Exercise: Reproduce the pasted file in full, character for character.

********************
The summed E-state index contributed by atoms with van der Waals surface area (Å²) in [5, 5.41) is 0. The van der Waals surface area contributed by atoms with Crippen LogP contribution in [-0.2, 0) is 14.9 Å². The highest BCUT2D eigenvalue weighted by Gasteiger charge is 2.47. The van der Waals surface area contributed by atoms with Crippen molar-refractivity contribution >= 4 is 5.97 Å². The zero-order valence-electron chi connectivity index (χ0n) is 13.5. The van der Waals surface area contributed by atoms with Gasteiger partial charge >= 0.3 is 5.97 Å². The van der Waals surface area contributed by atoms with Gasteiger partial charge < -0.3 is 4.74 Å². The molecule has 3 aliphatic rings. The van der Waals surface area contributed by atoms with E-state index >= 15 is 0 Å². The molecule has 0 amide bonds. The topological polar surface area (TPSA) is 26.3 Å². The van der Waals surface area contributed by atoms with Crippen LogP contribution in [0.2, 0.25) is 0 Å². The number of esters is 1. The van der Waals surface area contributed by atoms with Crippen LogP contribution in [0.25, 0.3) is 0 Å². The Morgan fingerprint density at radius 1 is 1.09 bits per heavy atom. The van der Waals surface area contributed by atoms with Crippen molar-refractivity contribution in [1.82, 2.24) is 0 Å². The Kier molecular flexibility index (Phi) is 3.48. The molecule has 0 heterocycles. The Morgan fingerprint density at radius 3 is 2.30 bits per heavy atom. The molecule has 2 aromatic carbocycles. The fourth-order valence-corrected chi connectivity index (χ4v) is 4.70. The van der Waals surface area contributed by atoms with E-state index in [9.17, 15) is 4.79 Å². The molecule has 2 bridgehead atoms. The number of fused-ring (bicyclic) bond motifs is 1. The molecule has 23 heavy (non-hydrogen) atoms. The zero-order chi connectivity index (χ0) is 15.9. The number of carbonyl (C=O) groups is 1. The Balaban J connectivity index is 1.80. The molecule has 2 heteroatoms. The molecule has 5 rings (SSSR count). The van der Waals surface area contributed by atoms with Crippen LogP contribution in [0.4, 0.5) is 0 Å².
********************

The summed E-state index contributed by atoms with van der Waals surface area (Å²) in [5, 5.41) is 0. The van der Waals surface area contributed by atoms with Crippen LogP contribution in [-0.2, 0) is 14.9 Å². The highest BCUT2D eigenvalue weighted by Gasteiger charge is 2.47. The van der Waals surface area contributed by atoms with Crippen molar-refractivity contribution >= 4 is 5.97 Å². The zero-order valence-electron chi connectivity index (χ0n) is 13.5. The van der Waals surface area contributed by atoms with Gasteiger partial charge >= 0.3 is 5.97 Å². The van der Waals surface area contributed by atoms with Gasteiger partial charge < -0.3 is 4.74 Å². The molecule has 3 aliphatic rings. The van der Waals surface area contributed by atoms with E-state index >= 15 is 0 Å². The molecule has 0 amide bonds. The topological polar surface area (TPSA) is 26.3 Å². The van der Waals surface area contributed by atoms with Crippen LogP contribution in [0.2, 0.25) is 0 Å². The number of esters is 1. The van der Waals surface area contributed by atoms with Crippen LogP contribution in [0.25, 0.3) is 0 Å². The Morgan fingerprint density at radius 1 is 1.09 bits per heavy atom. The van der Waals surface area contributed by atoms with Crippen molar-refractivity contribution in [1.82, 2.24) is 0 Å². The Kier molecular flexibility index (Phi) is 3.48. The molecule has 0 heterocycles. The Morgan fingerprint density at radius 3 is 2.30 bits per heavy atom. The molecule has 2 aromatic carbocycles. The fourth-order valence-corrected chi connectivity index (χ4v) is 4.70. The van der Waals surface area contributed by atoms with E-state index in [9.17, 15) is 4.79 Å². The molecule has 2 bridgehead atoms. The number of fused-ring (bicyclic) bond motifs is 1. The molecule has 23 heavy (non-hydrogen) atoms. The zero-order chi connectivity index (χ0) is 15.9. The number of carbonyl (C=O) groups is 1. The Balaban J connectivity index is 1.80. The molecule has 2 heteroatoms. The molecule has 5 rings (SSSR count). The van der Waals surface area contributed by atoms with Crippen LogP contribution in [0.4, 0.5) is 0 Å².